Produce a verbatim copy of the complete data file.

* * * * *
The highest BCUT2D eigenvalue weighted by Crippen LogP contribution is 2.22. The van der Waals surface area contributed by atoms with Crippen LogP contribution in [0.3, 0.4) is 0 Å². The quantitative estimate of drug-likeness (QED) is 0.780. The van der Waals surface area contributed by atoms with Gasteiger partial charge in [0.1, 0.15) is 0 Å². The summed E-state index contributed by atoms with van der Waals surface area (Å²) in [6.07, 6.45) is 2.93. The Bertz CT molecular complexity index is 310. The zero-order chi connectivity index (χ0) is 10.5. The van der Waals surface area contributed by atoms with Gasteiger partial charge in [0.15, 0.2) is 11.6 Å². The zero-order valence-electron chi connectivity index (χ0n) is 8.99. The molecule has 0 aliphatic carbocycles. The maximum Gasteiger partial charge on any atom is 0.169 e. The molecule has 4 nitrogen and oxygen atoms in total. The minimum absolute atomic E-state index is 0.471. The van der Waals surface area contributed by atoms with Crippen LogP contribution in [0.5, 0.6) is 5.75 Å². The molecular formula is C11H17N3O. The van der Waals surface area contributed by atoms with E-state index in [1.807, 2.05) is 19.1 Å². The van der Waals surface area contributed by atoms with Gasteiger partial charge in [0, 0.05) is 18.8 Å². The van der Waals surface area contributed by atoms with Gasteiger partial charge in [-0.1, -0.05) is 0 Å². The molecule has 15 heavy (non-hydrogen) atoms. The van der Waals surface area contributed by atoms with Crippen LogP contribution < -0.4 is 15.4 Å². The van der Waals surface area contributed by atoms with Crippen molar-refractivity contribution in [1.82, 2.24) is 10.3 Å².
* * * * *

The highest BCUT2D eigenvalue weighted by Crippen LogP contribution is 2.22. The van der Waals surface area contributed by atoms with Crippen LogP contribution in [0.3, 0.4) is 0 Å². The quantitative estimate of drug-likeness (QED) is 0.780. The van der Waals surface area contributed by atoms with Gasteiger partial charge in [0.1, 0.15) is 0 Å². The summed E-state index contributed by atoms with van der Waals surface area (Å²) in [6.07, 6.45) is 2.93. The Bertz CT molecular complexity index is 310. The zero-order chi connectivity index (χ0) is 10.5. The van der Waals surface area contributed by atoms with Gasteiger partial charge in [0.15, 0.2) is 11.6 Å². The zero-order valence-electron chi connectivity index (χ0n) is 8.99. The molecule has 0 aliphatic carbocycles. The maximum Gasteiger partial charge on any atom is 0.169 e. The molecule has 4 nitrogen and oxygen atoms in total. The minimum absolute atomic E-state index is 0.471. The van der Waals surface area contributed by atoms with Crippen LogP contribution in [0.5, 0.6) is 5.75 Å². The molecular formula is C11H17N3O. The van der Waals surface area contributed by atoms with E-state index in [1.807, 2.05) is 19.1 Å². The van der Waals surface area contributed by atoms with Gasteiger partial charge in [0, 0.05) is 18.8 Å². The van der Waals surface area contributed by atoms with Gasteiger partial charge in [-0.1, -0.05) is 0 Å². The molecule has 15 heavy (non-hydrogen) atoms. The van der Waals surface area contributed by atoms with Crippen LogP contribution < -0.4 is 15.4 Å². The van der Waals surface area contributed by atoms with Crippen molar-refractivity contribution in [1.82, 2.24) is 10.3 Å².